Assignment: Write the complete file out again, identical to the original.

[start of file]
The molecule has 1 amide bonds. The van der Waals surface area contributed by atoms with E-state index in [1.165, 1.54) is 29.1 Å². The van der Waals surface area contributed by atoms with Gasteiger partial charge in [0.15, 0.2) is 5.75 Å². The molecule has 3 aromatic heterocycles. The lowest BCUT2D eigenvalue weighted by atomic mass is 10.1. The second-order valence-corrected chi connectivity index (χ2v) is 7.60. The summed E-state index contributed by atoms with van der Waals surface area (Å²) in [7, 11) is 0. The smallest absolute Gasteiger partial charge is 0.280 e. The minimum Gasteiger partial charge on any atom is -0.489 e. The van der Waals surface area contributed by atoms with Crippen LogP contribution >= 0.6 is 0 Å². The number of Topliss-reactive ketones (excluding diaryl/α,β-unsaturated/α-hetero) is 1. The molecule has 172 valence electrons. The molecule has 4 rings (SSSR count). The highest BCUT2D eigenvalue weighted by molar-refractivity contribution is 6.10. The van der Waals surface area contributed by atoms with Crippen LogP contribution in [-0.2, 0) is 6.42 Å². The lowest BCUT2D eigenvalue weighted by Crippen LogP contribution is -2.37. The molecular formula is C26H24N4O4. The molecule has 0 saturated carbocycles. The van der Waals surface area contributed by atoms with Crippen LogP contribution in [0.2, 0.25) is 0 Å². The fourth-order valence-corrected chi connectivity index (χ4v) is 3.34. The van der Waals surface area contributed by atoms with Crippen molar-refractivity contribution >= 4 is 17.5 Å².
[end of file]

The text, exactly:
The molecule has 1 amide bonds. The van der Waals surface area contributed by atoms with E-state index in [1.165, 1.54) is 29.1 Å². The van der Waals surface area contributed by atoms with Gasteiger partial charge in [0.15, 0.2) is 5.75 Å². The molecule has 3 aromatic heterocycles. The lowest BCUT2D eigenvalue weighted by atomic mass is 10.1. The second-order valence-corrected chi connectivity index (χ2v) is 7.60. The summed E-state index contributed by atoms with van der Waals surface area (Å²) in [7, 11) is 0. The smallest absolute Gasteiger partial charge is 0.280 e. The minimum Gasteiger partial charge on any atom is -0.489 e. The van der Waals surface area contributed by atoms with Crippen LogP contribution >= 0.6 is 0 Å². The number of Topliss-reactive ketones (excluding diaryl/α,β-unsaturated/α-hetero) is 1. The molecule has 172 valence electrons. The molecule has 4 rings (SSSR count). The highest BCUT2D eigenvalue weighted by molar-refractivity contribution is 6.10. The van der Waals surface area contributed by atoms with Crippen LogP contribution in [-0.2, 0) is 6.42 Å². The lowest BCUT2D eigenvalue weighted by Crippen LogP contribution is -2.37. The molecular formula is C26H24N4O4. The molecule has 0 saturated carbocycles. The van der Waals surface area contributed by atoms with Crippen LogP contribution in [0.2, 0.25) is 0 Å². The fourth-order valence-corrected chi connectivity index (χ4v) is 3.34. The van der Waals surface area contributed by atoms with Crippen molar-refractivity contribution >= 4 is 17.5 Å².